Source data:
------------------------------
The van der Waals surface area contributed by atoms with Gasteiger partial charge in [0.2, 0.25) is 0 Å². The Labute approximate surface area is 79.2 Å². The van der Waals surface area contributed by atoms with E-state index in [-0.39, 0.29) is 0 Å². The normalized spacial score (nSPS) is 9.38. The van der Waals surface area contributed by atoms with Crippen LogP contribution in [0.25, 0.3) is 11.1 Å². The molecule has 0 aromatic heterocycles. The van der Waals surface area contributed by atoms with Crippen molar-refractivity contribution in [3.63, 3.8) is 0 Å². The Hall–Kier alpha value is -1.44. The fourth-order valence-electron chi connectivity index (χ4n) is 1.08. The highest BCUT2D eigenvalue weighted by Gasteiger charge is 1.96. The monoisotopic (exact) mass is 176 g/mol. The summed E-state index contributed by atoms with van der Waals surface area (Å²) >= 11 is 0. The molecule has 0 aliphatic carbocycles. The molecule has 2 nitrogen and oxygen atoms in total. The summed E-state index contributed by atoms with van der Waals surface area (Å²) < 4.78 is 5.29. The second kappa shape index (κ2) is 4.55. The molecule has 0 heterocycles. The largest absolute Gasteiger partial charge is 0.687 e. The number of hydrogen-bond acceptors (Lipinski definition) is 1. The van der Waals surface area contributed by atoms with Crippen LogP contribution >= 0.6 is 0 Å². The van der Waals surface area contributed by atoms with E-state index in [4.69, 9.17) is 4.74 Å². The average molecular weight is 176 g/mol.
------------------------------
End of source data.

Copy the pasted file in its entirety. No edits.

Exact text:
The van der Waals surface area contributed by atoms with Gasteiger partial charge in [0.2, 0.25) is 0 Å². The Labute approximate surface area is 79.2 Å². The van der Waals surface area contributed by atoms with E-state index in [-0.39, 0.29) is 0 Å². The normalized spacial score (nSPS) is 9.38. The van der Waals surface area contributed by atoms with Crippen LogP contribution in [0.25, 0.3) is 11.1 Å². The molecule has 0 aromatic heterocycles. The van der Waals surface area contributed by atoms with Crippen molar-refractivity contribution in [3.63, 3.8) is 0 Å². The Hall–Kier alpha value is -1.44. The fourth-order valence-electron chi connectivity index (χ4n) is 1.08. The highest BCUT2D eigenvalue weighted by Gasteiger charge is 1.96. The monoisotopic (exact) mass is 176 g/mol. The summed E-state index contributed by atoms with van der Waals surface area (Å²) >= 11 is 0. The molecule has 0 aliphatic carbocycles. The molecule has 2 nitrogen and oxygen atoms in total. The summed E-state index contributed by atoms with van der Waals surface area (Å²) < 4.78 is 5.29. The second kappa shape index (κ2) is 4.55. The molecule has 0 heterocycles. The largest absolute Gasteiger partial charge is 0.687 e. The number of hydrogen-bond acceptors (Lipinski definition) is 1. The van der Waals surface area contributed by atoms with Crippen LogP contribution >= 0.6 is 0 Å². The van der Waals surface area contributed by atoms with E-state index in [4.69, 9.17) is 4.74 Å². The average molecular weight is 176 g/mol.